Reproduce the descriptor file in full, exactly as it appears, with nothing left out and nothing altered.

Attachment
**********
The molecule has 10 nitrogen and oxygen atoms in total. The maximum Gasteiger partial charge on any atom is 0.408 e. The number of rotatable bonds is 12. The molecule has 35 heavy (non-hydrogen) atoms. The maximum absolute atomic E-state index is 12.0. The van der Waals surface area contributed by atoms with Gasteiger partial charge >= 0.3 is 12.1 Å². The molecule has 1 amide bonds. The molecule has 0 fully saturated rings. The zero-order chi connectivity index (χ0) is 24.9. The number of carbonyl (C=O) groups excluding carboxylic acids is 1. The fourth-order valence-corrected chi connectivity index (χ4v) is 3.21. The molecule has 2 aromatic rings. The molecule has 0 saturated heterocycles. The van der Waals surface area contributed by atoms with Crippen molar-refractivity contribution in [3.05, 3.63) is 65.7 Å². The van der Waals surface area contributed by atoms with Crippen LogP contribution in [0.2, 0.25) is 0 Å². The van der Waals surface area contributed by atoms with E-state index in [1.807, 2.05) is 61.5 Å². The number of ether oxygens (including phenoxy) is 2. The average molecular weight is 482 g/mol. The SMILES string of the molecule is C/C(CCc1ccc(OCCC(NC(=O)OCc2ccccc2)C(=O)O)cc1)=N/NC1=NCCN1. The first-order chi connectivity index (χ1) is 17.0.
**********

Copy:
The molecule has 10 nitrogen and oxygen atoms in total. The maximum Gasteiger partial charge on any atom is 0.408 e. The number of rotatable bonds is 12. The molecule has 35 heavy (non-hydrogen) atoms. The maximum absolute atomic E-state index is 12.0. The van der Waals surface area contributed by atoms with Gasteiger partial charge >= 0.3 is 12.1 Å². The molecule has 1 amide bonds. The molecule has 0 fully saturated rings. The zero-order chi connectivity index (χ0) is 24.9. The number of carbonyl (C=O) groups excluding carboxylic acids is 1. The fourth-order valence-corrected chi connectivity index (χ4v) is 3.21. The molecule has 2 aromatic rings. The molecule has 0 saturated heterocycles. The van der Waals surface area contributed by atoms with Crippen molar-refractivity contribution in [3.05, 3.63) is 65.7 Å². The van der Waals surface area contributed by atoms with Crippen LogP contribution in [0.2, 0.25) is 0 Å². The van der Waals surface area contributed by atoms with E-state index in [1.807, 2.05) is 61.5 Å². The number of ether oxygens (including phenoxy) is 2. The average molecular weight is 482 g/mol. The SMILES string of the molecule is C/C(CCc1ccc(OCCC(NC(=O)OCc2ccccc2)C(=O)O)cc1)=N/NC1=NCCN1. The first-order chi connectivity index (χ1) is 17.0.